The 5 Benefits of Lifelong Learning
In 2016, The Pew Research Center found that 74% of American adults consider themselves “lifelong learners,” meaning they seek out learning activities in either their personal or professional lives (http://www.pewinternet.org/2016/03/22/lifelong-learning-and-technology/). These learning activities take many forms, from online seminars and courses through hands-on workshops and classes, from TED talks to self-study.
74% of American adults consider themselves “lifelong learners”
There are many reasons people dedicate their time to increasing their knowledge, both personal and professional, and learning beyond the traditional school years has countless benefits. For the learner focused on their professional life, high among these benefits are:
- Maintaining and improving skills
Most professionals who dedicate time to continued learning do so to maintain and improve the skills on which their jobs depend. 87% of those interviewed by Pew cited this as the reason for their continued focus on learning.
- Licensing and certification
57% of professionals who engaged in learning activities in the last year said they did so to get a license or certification. In many areas, achieving and maintaining various licenses and certifications is essential to keeping jobs and growing in your career.
- Raises and promotions
39% of professional learners said they continue their educations to work toward raises and promotions in their current jobs.
- Job mobility
Not every job is the right job. Some professional leaners engage in further training to make themselves better candidates for new positions. 21% of those who engaged in learning in the last year gave this reason.
- Job retention
12% of professionals who engaged in continued learning did it as insurance, wanting to keep their skills marketable for possible downsizing.
Research on the job market indicates that professionals who invest in lifelong learning are on the right track. In 2017, The Economist called lifelong learning an “economic imperative,” writing:
“A college degree at the start of a working career does not answer the need for the continuous acquisition of new skills, especially as career spans are lengthening. Vocational training is good at giving people job-specific skills, but those, too, will need to be updated over and over again during a career lasting decades.” (https://www.economist.com/news/special-report/21714169-technological-change-demands-stronger-and-more-continuous-connections-between-education)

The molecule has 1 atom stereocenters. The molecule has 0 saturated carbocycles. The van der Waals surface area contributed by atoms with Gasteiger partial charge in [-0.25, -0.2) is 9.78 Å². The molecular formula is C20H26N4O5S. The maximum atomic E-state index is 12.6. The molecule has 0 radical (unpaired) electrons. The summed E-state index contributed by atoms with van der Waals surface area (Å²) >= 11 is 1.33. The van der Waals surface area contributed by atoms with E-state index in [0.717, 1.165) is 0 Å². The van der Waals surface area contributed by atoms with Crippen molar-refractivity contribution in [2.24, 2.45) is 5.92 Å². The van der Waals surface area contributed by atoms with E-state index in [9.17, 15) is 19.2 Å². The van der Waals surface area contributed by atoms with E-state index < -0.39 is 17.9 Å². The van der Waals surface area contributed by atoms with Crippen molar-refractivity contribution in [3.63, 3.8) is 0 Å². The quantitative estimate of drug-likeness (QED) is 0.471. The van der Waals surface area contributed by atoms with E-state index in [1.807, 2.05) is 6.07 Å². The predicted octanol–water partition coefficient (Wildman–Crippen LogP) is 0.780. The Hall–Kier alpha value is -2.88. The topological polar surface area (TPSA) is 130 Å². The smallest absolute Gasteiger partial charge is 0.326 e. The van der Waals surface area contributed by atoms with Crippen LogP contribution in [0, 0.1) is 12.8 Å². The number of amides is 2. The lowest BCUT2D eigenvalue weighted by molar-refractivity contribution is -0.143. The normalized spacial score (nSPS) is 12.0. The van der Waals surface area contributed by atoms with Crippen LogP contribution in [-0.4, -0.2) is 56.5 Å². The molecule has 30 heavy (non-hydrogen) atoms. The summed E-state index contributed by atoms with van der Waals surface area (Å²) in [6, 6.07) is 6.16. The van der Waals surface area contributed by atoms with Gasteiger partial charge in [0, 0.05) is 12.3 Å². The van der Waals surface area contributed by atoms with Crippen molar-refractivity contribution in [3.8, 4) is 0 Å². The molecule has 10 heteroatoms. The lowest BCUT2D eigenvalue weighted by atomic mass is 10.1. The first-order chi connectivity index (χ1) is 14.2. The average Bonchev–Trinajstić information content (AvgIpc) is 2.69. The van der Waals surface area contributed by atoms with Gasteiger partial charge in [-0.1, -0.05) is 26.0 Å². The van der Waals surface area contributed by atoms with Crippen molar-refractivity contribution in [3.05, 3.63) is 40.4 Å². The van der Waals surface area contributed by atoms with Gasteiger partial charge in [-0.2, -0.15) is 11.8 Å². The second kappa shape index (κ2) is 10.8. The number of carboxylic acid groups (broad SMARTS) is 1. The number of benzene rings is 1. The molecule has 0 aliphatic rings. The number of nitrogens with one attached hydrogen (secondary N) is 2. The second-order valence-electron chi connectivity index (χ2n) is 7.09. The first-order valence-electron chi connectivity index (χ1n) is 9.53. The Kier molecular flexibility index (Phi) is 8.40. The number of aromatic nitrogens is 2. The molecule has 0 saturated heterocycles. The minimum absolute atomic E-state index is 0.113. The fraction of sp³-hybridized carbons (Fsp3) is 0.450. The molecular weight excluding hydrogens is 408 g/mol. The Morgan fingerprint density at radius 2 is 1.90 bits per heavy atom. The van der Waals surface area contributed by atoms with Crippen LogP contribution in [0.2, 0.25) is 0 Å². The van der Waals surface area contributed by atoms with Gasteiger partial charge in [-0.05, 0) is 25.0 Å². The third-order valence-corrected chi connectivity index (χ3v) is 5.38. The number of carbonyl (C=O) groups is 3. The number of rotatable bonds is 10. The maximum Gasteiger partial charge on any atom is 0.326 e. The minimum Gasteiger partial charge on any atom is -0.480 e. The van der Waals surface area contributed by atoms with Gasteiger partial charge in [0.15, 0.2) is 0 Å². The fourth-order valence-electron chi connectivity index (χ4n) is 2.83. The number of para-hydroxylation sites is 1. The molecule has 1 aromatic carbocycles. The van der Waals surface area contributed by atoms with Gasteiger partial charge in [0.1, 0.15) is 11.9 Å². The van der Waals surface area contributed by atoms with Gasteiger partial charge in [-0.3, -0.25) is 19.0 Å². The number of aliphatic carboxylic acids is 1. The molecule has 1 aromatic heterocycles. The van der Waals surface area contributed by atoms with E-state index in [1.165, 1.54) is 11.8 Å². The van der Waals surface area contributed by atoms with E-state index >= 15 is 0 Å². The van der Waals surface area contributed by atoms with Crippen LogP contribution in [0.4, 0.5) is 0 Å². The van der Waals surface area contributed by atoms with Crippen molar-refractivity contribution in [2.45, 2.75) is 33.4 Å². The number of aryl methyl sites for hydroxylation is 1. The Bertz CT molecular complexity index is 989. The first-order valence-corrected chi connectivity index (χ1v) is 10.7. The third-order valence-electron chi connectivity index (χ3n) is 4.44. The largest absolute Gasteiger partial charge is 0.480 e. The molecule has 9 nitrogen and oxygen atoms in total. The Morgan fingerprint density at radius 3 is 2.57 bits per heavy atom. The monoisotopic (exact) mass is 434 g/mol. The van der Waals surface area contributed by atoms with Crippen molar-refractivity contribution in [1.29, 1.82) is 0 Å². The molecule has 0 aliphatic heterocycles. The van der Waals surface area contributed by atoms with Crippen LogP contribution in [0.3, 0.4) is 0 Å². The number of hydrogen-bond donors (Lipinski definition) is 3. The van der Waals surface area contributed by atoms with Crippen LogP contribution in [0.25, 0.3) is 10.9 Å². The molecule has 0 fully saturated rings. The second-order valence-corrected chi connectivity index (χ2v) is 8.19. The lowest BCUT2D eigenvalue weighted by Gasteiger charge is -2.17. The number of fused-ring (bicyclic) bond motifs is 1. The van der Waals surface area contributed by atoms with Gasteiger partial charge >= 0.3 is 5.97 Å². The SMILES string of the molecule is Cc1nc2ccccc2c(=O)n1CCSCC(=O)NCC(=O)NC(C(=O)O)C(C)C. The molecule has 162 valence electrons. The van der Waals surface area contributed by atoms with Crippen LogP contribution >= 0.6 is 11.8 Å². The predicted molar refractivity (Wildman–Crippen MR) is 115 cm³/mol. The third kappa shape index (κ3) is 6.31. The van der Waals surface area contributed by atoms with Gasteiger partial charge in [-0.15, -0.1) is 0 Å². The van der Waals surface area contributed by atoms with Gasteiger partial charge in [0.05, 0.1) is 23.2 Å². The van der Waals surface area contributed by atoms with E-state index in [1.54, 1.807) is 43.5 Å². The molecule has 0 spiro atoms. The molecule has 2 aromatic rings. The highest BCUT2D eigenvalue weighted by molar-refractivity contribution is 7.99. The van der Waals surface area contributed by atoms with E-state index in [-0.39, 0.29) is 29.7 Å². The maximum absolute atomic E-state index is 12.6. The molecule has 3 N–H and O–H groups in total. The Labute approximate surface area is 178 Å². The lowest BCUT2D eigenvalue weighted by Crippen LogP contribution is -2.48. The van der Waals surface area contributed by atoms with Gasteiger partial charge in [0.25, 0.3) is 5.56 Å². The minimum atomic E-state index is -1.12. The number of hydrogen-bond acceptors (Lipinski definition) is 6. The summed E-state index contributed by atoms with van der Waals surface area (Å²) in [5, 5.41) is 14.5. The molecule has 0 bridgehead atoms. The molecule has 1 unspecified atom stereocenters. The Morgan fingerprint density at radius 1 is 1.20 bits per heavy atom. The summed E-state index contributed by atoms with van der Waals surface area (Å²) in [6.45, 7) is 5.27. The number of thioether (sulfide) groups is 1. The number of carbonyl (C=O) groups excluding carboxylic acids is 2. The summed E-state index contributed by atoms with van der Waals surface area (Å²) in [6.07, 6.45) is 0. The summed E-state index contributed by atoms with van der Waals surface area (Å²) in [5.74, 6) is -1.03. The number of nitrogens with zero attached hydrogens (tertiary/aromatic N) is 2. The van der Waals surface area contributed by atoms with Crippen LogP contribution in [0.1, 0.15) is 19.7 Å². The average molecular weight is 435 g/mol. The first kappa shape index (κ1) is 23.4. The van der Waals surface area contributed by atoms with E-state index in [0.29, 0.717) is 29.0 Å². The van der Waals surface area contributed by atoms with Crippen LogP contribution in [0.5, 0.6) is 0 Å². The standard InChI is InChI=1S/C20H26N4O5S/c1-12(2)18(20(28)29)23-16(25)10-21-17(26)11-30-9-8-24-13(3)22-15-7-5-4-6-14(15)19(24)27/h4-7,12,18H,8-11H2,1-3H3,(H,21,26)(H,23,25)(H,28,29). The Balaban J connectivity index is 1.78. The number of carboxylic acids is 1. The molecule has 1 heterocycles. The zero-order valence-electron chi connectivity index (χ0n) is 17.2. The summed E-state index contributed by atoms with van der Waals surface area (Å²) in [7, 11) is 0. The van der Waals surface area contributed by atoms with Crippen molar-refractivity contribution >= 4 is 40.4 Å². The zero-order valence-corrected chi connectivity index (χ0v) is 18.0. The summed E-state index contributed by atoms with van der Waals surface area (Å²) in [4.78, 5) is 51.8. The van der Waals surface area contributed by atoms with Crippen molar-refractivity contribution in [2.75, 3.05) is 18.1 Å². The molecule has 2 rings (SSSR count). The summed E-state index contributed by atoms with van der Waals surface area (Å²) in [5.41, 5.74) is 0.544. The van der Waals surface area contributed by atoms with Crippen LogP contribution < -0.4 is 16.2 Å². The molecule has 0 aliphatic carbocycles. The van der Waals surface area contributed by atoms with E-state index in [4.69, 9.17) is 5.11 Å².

The Harvard Business review agrees, mentioning not only the clear economic benefits of being a lifelong learner, but also the intangible benefits. John Coleman writes:
“Think of the best conversationalist you know. Do they ask good questions? Are they well-informed? Now picture the colleague you most respect for their professional acumen. Do they seem literate, open-minded, and intellectually vibrant? Perhaps your experiences will differ, but if you’re like me, I suspect those you admire most, both personally and professionally, are those who seem most dedicated to learning and growth.” (https://hbr.org/2017/02/lifelong-learning-is-good-for-your-health-your-wallet-and-your-social-life)
It is not difficult to explain why the engaged, curious employee Coleman describes will move more quickly up the ladder than their less learning-focus colleague.
Just as committing time and effort to continued learning is a smart investment for employees, making learning available and accessible is a wise move for employers. Leading companies like Facebook and Google have taken the lead in emphasizing lifelong learning for their employees, but smaller companies can follow their example. Robert Half, the world’s largest specialized staffing firm, calls company investment in employee professional development “a win for the entire team.” It is a tool for both employee retention and recruitment, as well as booster of job satisfaction (https://www.roberthalf.com/blog/management-tips/professional-development-training-a-win-for-the-entire-team).
For both employers and employees, a focus on lifelong learning requires commitment and resources—time, energy, and money. Technological advances allow for unprecedented flexibility in providing and accessing learning opportunities, as well as planning and managing your individual learning trajectory. It is now easier than ever to make the commitment to lifelong learning and to realize its many benefits.